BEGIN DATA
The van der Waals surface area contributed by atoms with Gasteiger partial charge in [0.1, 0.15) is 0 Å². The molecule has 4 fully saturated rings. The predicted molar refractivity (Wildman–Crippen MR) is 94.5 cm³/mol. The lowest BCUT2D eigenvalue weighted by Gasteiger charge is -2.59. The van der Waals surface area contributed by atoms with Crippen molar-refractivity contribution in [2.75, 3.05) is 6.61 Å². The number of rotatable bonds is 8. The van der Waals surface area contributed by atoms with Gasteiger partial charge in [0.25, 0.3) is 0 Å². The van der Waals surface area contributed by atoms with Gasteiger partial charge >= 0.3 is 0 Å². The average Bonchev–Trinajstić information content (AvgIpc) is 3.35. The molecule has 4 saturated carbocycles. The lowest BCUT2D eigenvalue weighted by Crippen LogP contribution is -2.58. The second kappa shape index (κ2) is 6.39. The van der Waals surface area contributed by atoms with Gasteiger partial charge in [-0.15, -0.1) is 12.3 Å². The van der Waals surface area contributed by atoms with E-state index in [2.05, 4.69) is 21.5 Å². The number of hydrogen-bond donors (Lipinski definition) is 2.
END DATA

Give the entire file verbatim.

The van der Waals surface area contributed by atoms with Gasteiger partial charge in [0.1, 0.15) is 0 Å². The molecule has 4 fully saturated rings. The predicted molar refractivity (Wildman–Crippen MR) is 94.5 cm³/mol. The lowest BCUT2D eigenvalue weighted by Gasteiger charge is -2.59. The van der Waals surface area contributed by atoms with Crippen molar-refractivity contribution in [2.75, 3.05) is 6.61 Å². The number of rotatable bonds is 8. The van der Waals surface area contributed by atoms with Gasteiger partial charge in [0.25, 0.3) is 0 Å². The van der Waals surface area contributed by atoms with Gasteiger partial charge >= 0.3 is 0 Å². The average Bonchev–Trinajstić information content (AvgIpc) is 3.35. The molecule has 4 saturated carbocycles. The lowest BCUT2D eigenvalue weighted by Crippen LogP contribution is -2.58. The second kappa shape index (κ2) is 6.39. The van der Waals surface area contributed by atoms with Gasteiger partial charge in [-0.15, -0.1) is 12.3 Å². The van der Waals surface area contributed by atoms with E-state index in [2.05, 4.69) is 21.5 Å². The number of hydrogen-bond donors (Lipinski definition) is 2.